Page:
AALEAD Helps Develop Low-Income, Asian-American Youth

An organization in the D.C. area aims to develop and empower low-income Asian-American students beginning with their mental health.

Eighth-grader Emily Nguyen is the oldest child of two immigrant parents from Vietnam who don’t speak much English, which can be a lot of pressure.

“My job as a first generation is to find a good college and a good career to help them,” she said.

That’s where Asian American Youth Leadership Empowerment and Development (AALEAD) can help her.

“There’s often a myth out there that all Asian-American students are doing well, that they’re successful, that they get good jobs, but often that’s not the case,” Executive Director Neel Saxena said.

Started 20 years ago, AALEAD’s mission is to help young people with educational empowerment, identity development and leadership.

“Our program focuses on the social and emotional wellbeing of young people,” Saxena said. “We want them to be confident in who they are.”


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The program works with schools in our area to identify which students would benefit.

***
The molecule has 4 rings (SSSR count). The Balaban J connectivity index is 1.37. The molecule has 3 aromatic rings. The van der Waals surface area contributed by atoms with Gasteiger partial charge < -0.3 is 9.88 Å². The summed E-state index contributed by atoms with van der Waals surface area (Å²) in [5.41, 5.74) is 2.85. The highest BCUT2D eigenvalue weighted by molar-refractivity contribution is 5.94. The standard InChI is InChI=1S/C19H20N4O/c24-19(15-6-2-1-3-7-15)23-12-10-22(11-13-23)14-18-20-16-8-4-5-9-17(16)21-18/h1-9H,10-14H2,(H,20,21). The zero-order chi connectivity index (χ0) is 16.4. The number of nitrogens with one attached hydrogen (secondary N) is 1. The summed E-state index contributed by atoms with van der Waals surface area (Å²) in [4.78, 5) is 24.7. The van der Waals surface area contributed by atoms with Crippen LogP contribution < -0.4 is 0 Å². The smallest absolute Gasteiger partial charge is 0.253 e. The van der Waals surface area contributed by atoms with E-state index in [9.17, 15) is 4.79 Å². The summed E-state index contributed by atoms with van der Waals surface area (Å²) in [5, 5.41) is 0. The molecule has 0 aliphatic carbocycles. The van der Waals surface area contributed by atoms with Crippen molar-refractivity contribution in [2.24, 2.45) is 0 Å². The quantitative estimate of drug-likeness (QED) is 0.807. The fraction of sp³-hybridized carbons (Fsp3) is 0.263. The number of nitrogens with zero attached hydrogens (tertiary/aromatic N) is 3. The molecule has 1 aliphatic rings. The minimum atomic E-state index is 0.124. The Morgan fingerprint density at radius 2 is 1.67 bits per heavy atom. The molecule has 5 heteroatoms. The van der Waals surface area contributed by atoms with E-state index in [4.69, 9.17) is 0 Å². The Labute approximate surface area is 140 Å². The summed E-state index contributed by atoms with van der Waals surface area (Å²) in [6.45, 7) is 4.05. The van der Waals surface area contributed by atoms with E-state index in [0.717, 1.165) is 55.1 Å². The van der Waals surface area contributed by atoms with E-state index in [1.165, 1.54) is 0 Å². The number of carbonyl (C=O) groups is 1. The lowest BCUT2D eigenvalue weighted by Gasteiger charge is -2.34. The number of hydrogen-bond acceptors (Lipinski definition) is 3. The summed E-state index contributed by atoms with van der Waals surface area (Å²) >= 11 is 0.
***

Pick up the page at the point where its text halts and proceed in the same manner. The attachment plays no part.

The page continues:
“So we are in the cafeteria with flyers and invitations and then we also try to get the counseling team to refer students,” program manager Shaima Ahmad said.

At Poe Middle School in Fairfax County, the program has on average 25 students. The smaller groups allow students to work closely together.

They discuss identity and what it means to be an Asian-American student in their schools.

Emily said it makes her feel like she’s in a community. She said she wants to become a mentor and eventually help first generation students like her.

“The legacy we’ve created is really with our youth and how they are thriving,” Saxena said.

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